D.C. Dictionary: The Diner Slang Dictionary

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Random Diner Slang

Displaying 1 - 10 out of 10 results
Million on a platter:
a plate of baked beans
The twins:
salt and pepper shakers -Synonyms: Mike and Ike
Whiskey:
rye bread, as in rye whiskey
Mississippi Mud:
mustard -Synonyms: Yellow paint
Walk a cow through the garden:
Hamburger with lettuce, tomato and onion
Yellow paint:
mustard -Synonyms: Mississippi Mud
Burn one:
put a hamburger on the grill
Graveyard stew:
milk toast; buttered toast, sprinkled with sugar and cinnamon, and dropped into a bowl of warm milk
Eighty-six:
"Do not sell to that customer" or "The kitchen is out of the item ordered". "To remove an item from an order or from the menu". Article 86 of the New York State Liquor Code defines the circumstances in which a bar patron should be refused alcohol or '86ed'. The Soup Kitchen Theory: during the depression of the 1930s, soup kitchens would often make just enough soup for 85 people. If you were next in line after number 85, you were '86ed'. The Eight Feet By Six Feet Theory: A coffin is usually eight feet long and is buried six feet under. Once in your coffin you've been 'eight by sixed', which shortens to '86ed'. Chumley's Theory: Many years ago, Chumley's Restaurant, at 86 Bedford Street in Greenwich Village, New York City, had a custom of throwing rowdy customers out the back door. During Prohibition, Chumley's was a speakeasy owned by Leland Stanford Chumley. When the cops were on the way, someone would shout "86," and they would all exit through the back door.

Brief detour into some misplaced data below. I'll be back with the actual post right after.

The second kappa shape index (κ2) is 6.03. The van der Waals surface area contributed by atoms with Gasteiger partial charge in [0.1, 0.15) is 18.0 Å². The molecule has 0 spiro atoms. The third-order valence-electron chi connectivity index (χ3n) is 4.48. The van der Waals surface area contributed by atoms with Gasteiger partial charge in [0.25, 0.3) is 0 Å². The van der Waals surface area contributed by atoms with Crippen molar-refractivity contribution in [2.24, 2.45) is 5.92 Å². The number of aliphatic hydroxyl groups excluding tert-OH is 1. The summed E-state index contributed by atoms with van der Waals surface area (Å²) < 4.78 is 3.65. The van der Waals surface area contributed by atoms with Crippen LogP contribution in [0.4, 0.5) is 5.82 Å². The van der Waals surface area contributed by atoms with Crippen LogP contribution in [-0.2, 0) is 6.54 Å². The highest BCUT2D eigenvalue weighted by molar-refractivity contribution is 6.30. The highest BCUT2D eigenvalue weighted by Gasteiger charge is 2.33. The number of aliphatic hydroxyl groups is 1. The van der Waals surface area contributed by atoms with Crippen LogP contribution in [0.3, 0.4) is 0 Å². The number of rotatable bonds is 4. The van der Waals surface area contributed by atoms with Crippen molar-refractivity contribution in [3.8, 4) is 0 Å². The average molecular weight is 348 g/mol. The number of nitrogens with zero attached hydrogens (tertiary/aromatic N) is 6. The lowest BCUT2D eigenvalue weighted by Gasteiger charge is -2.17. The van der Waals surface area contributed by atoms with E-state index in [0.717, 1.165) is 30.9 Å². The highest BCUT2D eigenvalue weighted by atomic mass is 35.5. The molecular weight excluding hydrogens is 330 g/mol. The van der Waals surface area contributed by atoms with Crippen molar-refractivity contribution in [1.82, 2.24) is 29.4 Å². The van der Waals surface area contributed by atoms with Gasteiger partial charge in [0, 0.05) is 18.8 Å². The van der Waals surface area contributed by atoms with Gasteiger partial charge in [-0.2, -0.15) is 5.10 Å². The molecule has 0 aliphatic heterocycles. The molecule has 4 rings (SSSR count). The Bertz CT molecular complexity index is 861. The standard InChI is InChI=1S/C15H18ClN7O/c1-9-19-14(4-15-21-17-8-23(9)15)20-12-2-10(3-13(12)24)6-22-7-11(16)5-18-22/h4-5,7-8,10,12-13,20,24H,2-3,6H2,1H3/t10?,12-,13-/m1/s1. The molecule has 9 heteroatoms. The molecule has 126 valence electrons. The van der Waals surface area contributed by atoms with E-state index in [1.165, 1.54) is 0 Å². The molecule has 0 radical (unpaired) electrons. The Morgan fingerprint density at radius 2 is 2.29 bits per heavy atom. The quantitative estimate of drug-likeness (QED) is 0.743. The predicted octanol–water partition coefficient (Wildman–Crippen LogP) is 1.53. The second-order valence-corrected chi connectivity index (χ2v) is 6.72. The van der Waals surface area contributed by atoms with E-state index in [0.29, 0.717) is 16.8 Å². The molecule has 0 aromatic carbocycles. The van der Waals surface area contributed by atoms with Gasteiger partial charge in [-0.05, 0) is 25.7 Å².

Hockey puck:
a hamburger, well done
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